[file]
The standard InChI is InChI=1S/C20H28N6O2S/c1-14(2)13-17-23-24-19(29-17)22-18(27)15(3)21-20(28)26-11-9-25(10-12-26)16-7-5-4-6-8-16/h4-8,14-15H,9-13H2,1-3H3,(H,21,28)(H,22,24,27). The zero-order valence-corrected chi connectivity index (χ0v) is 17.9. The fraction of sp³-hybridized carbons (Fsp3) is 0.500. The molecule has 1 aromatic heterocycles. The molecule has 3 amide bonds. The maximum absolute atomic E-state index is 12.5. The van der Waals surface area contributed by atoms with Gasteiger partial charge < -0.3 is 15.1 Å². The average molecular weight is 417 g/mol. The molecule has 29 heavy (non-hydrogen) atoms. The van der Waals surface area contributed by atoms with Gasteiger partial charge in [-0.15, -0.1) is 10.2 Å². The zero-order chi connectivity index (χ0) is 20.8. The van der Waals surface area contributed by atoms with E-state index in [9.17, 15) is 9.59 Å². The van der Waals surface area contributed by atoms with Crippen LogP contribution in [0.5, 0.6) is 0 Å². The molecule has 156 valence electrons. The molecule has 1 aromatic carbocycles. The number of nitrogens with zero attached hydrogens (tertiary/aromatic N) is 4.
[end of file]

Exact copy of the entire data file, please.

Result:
The standard InChI is InChI=1S/C20H28N6O2S/c1-14(2)13-17-23-24-19(29-17)22-18(27)15(3)21-20(28)26-11-9-25(10-12-26)16-7-5-4-6-8-16/h4-8,14-15H,9-13H2,1-3H3,(H,21,28)(H,22,24,27). The zero-order valence-corrected chi connectivity index (χ0v) is 17.9. The fraction of sp³-hybridized carbons (Fsp3) is 0.500. The molecule has 1 aromatic heterocycles. The molecule has 3 amide bonds. The maximum absolute atomic E-state index is 12.5. The van der Waals surface area contributed by atoms with Gasteiger partial charge < -0.3 is 15.1 Å². The average molecular weight is 417 g/mol. The molecule has 29 heavy (non-hydrogen) atoms. The van der Waals surface area contributed by atoms with Gasteiger partial charge in [-0.15, -0.1) is 10.2 Å². The zero-order chi connectivity index (χ0) is 20.8. The van der Waals surface area contributed by atoms with E-state index in [9.17, 15) is 9.59 Å². The van der Waals surface area contributed by atoms with Crippen LogP contribution in [0.5, 0.6) is 0 Å². The molecule has 156 valence electrons. The molecule has 1 aromatic carbocycles. The number of nitrogens with zero attached hydrogens (tertiary/aromatic N) is 4.